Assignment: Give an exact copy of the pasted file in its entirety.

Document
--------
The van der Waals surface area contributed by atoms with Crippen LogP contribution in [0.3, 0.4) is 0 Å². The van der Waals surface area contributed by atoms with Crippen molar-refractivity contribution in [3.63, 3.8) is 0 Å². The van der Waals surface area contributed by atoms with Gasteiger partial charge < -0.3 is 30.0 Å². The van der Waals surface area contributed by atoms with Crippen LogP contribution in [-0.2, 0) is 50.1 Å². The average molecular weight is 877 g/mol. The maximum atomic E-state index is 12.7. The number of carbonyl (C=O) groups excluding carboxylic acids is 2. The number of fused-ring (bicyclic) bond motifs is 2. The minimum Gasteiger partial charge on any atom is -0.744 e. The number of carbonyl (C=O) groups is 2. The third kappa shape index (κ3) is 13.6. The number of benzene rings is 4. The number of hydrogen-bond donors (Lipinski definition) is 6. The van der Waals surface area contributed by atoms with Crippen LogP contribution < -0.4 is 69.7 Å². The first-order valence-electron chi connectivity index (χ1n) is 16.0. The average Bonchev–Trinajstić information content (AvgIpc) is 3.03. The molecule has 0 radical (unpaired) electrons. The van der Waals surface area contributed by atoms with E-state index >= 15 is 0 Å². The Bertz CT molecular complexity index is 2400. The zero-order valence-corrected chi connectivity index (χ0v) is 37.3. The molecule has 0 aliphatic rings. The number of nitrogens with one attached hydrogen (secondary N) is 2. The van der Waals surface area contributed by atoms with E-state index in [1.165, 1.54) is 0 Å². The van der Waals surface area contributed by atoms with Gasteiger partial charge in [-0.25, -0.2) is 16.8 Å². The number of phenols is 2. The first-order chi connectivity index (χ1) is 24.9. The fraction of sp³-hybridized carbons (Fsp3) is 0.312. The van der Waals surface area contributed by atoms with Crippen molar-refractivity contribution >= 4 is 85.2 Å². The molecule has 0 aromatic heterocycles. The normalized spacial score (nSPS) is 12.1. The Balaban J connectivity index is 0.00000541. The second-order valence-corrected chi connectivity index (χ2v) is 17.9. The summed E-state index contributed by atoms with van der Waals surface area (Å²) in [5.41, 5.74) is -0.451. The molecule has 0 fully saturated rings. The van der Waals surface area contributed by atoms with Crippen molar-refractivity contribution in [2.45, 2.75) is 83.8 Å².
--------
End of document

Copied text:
The van der Waals surface area contributed by atoms with Crippen LogP contribution in [0.3, 0.4) is 0 Å². The van der Waals surface area contributed by atoms with Crippen molar-refractivity contribution in [3.63, 3.8) is 0 Å². The van der Waals surface area contributed by atoms with Gasteiger partial charge < -0.3 is 30.0 Å². The van der Waals surface area contributed by atoms with Crippen LogP contribution in [-0.2, 0) is 50.1 Å². The average molecular weight is 877 g/mol. The maximum atomic E-state index is 12.7. The number of carbonyl (C=O) groups excluding carboxylic acids is 2. The number of fused-ring (bicyclic) bond motifs is 2. The minimum Gasteiger partial charge on any atom is -0.744 e. The number of carbonyl (C=O) groups is 2. The third kappa shape index (κ3) is 13.6. The number of benzene rings is 4. The number of hydrogen-bond donors (Lipinski definition) is 6. The van der Waals surface area contributed by atoms with Crippen LogP contribution < -0.4 is 69.7 Å². The first-order valence-electron chi connectivity index (χ1n) is 16.0. The average Bonchev–Trinajstić information content (AvgIpc) is 3.03. The molecule has 0 radical (unpaired) electrons. The van der Waals surface area contributed by atoms with E-state index >= 15 is 0 Å². The Bertz CT molecular complexity index is 2400. The zero-order valence-corrected chi connectivity index (χ0v) is 37.3. The molecule has 0 aliphatic rings. The number of nitrogens with one attached hydrogen (secondary N) is 2. The van der Waals surface area contributed by atoms with E-state index in [1.165, 1.54) is 0 Å². The van der Waals surface area contributed by atoms with Gasteiger partial charge in [-0.25, -0.2) is 16.8 Å². The number of phenols is 2. The first-order chi connectivity index (χ1) is 24.9. The fraction of sp³-hybridized carbons (Fsp3) is 0.312. The van der Waals surface area contributed by atoms with Crippen molar-refractivity contribution >= 4 is 85.2 Å². The molecule has 0 aromatic heterocycles. The normalized spacial score (nSPS) is 12.1. The Balaban J connectivity index is 0.00000541. The second-order valence-corrected chi connectivity index (χ2v) is 17.9. The summed E-state index contributed by atoms with van der Waals surface area (Å²) in [5.41, 5.74) is -0.451. The molecule has 0 fully saturated rings. The van der Waals surface area contributed by atoms with Crippen molar-refractivity contribution in [2.45, 2.75) is 83.8 Å².